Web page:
DRDO developing onboard equipment monitoring system for submarines

Such monitoring can forestall breakdown of the vessel

Updated - December 04, 2021 11:25 pm IST

Published - March 25, 2014 02:07 pm IST - Kochi:

At a time when serviceability of submarines operated by the Indian Navy has come under scrutiny, the Defence Research and Development Organisation (DRDO) is said to be developing a system to carry out structured health monitoring of the under-development nuclear submarines and future conventional submarines of the Navy.

Condition monitoring is critical to forestalling breakdown, as it works on the philosophy of predictive (prognosis-driven) maintenance. Constant health monitoring will maximise asset availability besides extending its service life. Such a system, integrated into the very design of submarines, has been installed on the first indigenous nuclear submarine INS Arihant, V. Bhujanga Rao, DRDO director general (naval systems and materials) told The Hindu during an interaction at Kochi recently.

Indian Navy’s conventional submarines — Kilo-class and HDWs — do not have fixed, on-board health monitoring systems that alert technicians ashore to sub-par performance of equipment and systems, signalling potential breakdown.

Health of these submarines is checked periodically using portable monitoring systems comprising a network of sensors, said sources. Such checks are only possible when the submarine is available at harbour. However, all surface ships of the Navy sport such systems, which hold the key to their durability and extended serviceability.

“There’s a laid down inspection schedule for all vessels. For instance, norms suggest that pumps and motors are to be health-checked every six months while propulsion systems need a through inspection every quarter, added sources.

Mr. Rao said condition monitoring systems are extensively used in civil aviation, with technicians on ground receiving forecast on performance of on board systems via data link which helps them swiftly take corrective measures once the aircraft touches down.

The DRDO project is jointly executed by several naval and aeronautical labs and research institutions, with the Naval Science and Technology Laboratory in Visakhapatnam and Aeronautical Development Agency in Bangalore in the lead. The first Indian fighter jet LCA Tejas doesn’t have an on board conditioning monitoring system, but the plan is to have such a system for the Advanced Medium Combat Aircraft (AMCA) and the Indo-Russian Fifth Generation Fighter Aircraft (FGFA), both under development.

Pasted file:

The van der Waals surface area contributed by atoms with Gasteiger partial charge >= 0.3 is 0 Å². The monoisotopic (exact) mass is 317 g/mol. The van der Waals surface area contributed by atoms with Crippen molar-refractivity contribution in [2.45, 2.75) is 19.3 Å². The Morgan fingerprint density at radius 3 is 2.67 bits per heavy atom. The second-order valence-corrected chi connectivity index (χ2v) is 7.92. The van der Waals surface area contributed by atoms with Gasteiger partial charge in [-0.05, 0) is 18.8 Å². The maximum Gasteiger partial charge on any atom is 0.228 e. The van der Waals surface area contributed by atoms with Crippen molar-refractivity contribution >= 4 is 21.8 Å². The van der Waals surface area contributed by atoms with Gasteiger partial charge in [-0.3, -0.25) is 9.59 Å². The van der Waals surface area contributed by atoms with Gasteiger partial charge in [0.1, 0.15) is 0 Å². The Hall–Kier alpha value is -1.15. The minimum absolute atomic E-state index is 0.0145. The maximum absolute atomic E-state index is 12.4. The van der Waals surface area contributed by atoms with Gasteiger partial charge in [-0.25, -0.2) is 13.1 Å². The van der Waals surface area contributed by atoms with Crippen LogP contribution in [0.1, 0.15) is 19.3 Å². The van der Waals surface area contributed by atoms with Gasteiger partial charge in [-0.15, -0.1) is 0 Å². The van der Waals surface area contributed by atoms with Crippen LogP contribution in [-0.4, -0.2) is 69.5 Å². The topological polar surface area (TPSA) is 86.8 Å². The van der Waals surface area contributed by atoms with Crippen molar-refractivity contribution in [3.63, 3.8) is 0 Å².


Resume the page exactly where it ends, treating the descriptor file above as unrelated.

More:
Citing the complexity of such a system, Mr. Rao said at least 800 sensors are needed to monitor the gas turbine that’s being developed by the Gas Turbine Research Establishment, another DRDO facility.

The system being put on board the nuclear submarines will constantly keep a tab on the performance of each and every system and equipment, including critical auxiliary equipment.

On the air independent propulsion (AIP) system, which will considerably enhance the underwater endurance of conventional diesel-electric submarines, Mr. Rao said talks are under way with French firm DCNS to install the DRDO-developed AIP based on hydrogen fuel cell on the last Scorpene submarine built at Mazagaon Dock under the Navy’s Project 75.

“Our technology is proven on a land-based prototype. A submarine-based prototype plug weighing nearly 300 tonnes is now being worked on. The French MESMA AIP being offered for the Scorpenes is an old system with a steam turbine,” he said. The DRDO AIP can be reconfigured for the second line of future conventional submarines under P75 I as well, he added.

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